Tuesday, December 6, 2011
Cher You Christian Ah, No wonder your Engrish so good
Her response took me completely by surprise. Her actual words were “’Cher, you Christian ah, no wonder your Engrish so good, I Buddhist, that’s why my Engrish no good.”
Being the typical Singaporean teacher, I fumbled around to explain to her that not all Christians are English-speaking and that there are English-speaking Buddhists as well. Furthermore, proficiency in language is a different thing from professing a particular religion.
Nevertheless, consciously or not, her remarks have crystalised for me in one pungent sentence, the question of what does it mean to be Christian and Singaporean, something which I have been pondering for some time.
In the letter to Diognetus, an ancient Christian author explained to his fellow non-Christian citizens of the Roman empire that while “Christians are indistinguishable from other men either by nationality, language or customs… there is something extraordinary about their lives. Like others, they marry and have children, but they do not expose them. They share their meals, but not their wives….
“Obedient to the laws, they yet live on a level that transcends the law. Christians love all men, but all men persecute them. They live in poverty, but enrich many; they are totally destitute, but possess an abundance of everything. They are defamed, but vindicated. A blessing is their answer to abuse, deference their response to insult.”
While one may dispute the accuracy of such a picture of the early Christians, the fact that the author boldly writes this to be is nevertheless a bracing challenge for the Singaporean Christian.
What may well be a modern day letter to Diognetus in the Singaporean context? In many cases, it may go something like this “Christians are indistinguishable from other Singaporeans… like others they marry and have not too many children. Nevertheless there is something extraordinary about their lives. Most of them speak English and many of their children are in the university. They live in riches and possess an abundance of the 5 Cs.
“They love all people and want them to accept Jesus Christ as their Lord and saviour. They are condemned because people do not understand why this Jesus will send them to hell if they don’t accept Him. Sometimes, a curse is their answer to such abuse and brandishing their high educational qualifications is a response to insult.”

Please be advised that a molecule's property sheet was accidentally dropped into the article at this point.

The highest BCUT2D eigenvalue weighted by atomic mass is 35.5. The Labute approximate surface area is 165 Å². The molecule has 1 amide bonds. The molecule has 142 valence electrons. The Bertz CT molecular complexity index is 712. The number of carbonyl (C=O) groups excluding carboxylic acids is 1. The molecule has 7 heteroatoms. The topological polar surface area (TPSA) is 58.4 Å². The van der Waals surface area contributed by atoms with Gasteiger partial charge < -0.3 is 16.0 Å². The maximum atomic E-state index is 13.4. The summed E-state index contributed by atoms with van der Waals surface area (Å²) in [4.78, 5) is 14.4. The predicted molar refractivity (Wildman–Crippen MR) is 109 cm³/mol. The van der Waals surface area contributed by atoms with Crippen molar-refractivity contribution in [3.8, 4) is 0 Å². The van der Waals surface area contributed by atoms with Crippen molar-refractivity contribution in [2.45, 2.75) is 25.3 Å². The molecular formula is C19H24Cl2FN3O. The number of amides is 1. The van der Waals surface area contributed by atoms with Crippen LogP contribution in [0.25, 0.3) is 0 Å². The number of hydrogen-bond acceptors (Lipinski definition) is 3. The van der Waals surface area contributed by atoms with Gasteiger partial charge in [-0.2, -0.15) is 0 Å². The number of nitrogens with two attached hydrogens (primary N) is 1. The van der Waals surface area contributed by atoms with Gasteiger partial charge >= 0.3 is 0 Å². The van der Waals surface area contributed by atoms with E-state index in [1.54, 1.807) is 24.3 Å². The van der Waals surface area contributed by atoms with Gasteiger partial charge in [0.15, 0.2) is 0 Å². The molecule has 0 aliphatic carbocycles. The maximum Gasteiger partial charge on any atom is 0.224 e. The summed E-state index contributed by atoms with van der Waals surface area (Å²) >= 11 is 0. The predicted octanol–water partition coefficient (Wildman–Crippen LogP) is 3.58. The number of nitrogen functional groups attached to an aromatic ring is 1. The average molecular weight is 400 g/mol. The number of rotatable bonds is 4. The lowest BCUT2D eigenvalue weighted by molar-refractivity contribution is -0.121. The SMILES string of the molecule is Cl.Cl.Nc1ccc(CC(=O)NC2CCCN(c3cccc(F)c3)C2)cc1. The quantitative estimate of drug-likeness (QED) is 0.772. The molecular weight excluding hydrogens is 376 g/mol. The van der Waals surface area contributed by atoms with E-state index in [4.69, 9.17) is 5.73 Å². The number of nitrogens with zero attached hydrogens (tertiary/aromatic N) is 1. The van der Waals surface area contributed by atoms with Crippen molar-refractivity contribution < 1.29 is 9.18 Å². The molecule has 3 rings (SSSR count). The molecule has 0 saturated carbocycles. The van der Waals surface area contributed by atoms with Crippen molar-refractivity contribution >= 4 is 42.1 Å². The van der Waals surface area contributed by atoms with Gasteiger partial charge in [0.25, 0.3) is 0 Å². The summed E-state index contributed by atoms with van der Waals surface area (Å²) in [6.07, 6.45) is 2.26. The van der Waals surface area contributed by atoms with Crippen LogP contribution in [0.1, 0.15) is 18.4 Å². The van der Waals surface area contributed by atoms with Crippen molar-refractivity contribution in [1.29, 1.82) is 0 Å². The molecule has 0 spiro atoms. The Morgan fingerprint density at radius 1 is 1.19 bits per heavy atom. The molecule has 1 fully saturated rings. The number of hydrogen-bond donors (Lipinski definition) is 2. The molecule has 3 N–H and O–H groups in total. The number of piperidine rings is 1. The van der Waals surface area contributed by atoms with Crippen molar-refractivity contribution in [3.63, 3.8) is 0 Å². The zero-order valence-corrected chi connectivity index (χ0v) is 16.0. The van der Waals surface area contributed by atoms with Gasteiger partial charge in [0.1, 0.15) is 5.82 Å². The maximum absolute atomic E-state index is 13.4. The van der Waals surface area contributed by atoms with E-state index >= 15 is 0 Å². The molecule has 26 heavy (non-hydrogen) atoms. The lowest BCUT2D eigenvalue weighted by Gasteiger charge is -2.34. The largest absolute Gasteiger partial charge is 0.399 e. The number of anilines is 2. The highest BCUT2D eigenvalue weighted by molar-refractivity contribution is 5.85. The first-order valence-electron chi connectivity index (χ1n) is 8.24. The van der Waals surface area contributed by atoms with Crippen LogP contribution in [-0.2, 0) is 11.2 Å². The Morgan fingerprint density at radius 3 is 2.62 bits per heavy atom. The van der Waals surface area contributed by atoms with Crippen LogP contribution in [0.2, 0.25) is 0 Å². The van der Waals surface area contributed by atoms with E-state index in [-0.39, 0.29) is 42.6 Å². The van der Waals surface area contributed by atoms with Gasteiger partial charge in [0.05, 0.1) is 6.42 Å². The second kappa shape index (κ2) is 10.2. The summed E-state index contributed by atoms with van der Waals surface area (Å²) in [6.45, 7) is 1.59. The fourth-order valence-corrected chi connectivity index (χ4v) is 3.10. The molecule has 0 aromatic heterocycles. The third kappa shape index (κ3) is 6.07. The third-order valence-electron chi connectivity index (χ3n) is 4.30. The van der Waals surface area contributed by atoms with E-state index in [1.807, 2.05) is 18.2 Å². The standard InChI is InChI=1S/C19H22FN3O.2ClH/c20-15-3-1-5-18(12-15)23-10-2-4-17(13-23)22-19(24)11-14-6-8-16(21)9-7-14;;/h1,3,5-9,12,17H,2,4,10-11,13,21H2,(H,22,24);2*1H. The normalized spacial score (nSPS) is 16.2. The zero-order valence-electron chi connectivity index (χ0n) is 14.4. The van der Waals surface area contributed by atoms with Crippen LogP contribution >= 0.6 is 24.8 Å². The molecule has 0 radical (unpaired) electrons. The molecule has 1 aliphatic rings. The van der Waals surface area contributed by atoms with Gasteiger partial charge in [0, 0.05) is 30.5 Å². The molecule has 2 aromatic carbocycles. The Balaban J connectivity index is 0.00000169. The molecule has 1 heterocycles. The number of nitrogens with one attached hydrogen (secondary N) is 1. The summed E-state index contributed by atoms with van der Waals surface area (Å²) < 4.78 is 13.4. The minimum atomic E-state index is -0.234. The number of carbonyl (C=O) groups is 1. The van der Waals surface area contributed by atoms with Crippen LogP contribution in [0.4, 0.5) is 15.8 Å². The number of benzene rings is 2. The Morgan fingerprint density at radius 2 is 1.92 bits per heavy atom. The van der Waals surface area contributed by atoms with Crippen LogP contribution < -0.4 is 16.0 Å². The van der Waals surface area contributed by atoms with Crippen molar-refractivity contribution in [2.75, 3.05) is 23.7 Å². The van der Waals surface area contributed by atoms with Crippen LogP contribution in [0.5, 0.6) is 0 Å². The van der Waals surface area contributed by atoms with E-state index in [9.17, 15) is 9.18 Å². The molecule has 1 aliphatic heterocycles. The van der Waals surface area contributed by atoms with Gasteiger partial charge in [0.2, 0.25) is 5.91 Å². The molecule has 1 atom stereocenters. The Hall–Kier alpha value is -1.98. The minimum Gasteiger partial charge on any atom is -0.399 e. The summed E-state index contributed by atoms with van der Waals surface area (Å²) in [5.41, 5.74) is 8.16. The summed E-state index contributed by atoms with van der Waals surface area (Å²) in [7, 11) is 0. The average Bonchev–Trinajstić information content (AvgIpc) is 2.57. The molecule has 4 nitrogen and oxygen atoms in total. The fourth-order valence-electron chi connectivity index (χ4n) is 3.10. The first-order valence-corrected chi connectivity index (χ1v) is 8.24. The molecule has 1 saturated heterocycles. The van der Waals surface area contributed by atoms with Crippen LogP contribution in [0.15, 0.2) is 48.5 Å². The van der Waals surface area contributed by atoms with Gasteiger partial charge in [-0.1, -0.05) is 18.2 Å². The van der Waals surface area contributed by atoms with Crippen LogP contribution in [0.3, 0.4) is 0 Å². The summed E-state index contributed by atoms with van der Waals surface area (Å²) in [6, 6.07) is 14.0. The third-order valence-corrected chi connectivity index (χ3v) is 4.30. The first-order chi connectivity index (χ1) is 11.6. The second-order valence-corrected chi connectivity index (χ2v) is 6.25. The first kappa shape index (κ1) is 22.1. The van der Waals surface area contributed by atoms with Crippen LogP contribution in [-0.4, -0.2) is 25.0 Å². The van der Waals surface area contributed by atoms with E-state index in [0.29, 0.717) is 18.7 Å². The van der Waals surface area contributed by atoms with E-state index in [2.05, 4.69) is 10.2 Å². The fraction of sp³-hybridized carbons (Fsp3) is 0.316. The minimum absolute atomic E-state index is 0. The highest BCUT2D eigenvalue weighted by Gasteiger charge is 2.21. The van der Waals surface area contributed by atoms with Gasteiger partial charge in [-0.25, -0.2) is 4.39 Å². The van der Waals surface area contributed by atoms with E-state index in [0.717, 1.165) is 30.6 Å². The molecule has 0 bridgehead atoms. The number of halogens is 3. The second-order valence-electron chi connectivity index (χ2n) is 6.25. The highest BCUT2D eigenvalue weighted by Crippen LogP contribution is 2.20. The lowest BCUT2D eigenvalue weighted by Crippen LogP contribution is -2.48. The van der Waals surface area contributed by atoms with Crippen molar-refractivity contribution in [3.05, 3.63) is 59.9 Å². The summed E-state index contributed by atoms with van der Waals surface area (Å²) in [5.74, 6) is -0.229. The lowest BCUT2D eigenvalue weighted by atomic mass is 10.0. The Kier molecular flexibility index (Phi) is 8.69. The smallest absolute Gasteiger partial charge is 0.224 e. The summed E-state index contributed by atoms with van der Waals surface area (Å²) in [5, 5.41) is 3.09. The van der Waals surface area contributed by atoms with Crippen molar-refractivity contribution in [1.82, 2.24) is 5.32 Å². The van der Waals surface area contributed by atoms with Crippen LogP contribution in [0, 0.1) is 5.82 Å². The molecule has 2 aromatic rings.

To be sure, I admit that I am probably too harsh. I personally know of many selfless co-religionists of mine whose faith and works of charity put me to shame. Nevertheless, I think my student’s pungent remark should still haunt us.
Is this the view of a typical non-Christian Singaporean? Are non-Christian Singaporeans attracted, if at all, to Christianity because they see it as an entrance into an upwardly mobile, socially elite crowd? Did Jesus give this Christian a new BMW? Well, I’ll take Jesus (with the COE too if you please!)
The challenge placed before me today is essentially a Eucharistic one. In the words of St. John Chrysostom, “Do you want to honour Christ’s body? Then do not scorn Him in His nakedness, nor honour Him here in the church with silken garments while neglecting Him outside where He is cold and naked. The rich man is not the one who is in possession of much, but the one who gives much.”
If Singaporean Christians were to take up the challenge of St. John Chrysostom, perhaps the letter to Diognetus can be rewritten. Perhaps our non-Christian countrymen might say the following of us:
“Christians are indistinguishable from other Singaporeans because they comprise members from all races, ethnic groups and social status. Yet, there is something extraordinary about their lives. Like others, they marry and have children, but they do not expose them to the pursuit of the 5Cs. They share their meals, with their domestic helpers.
“Obedient to the law, they yet live on a level that transcends the law, ensuring justice for the most vulnerable. They are condemned because they are considered naïve. They live a spirit of poverty, using money for the common good. They suffer dishonour, because Christ and not GDP is their king.”
And maybe, future Christian teachers might hear their students saying the following to them “Cher, you Christian ah, no wonder you going the extra mile for me, can I be one too?”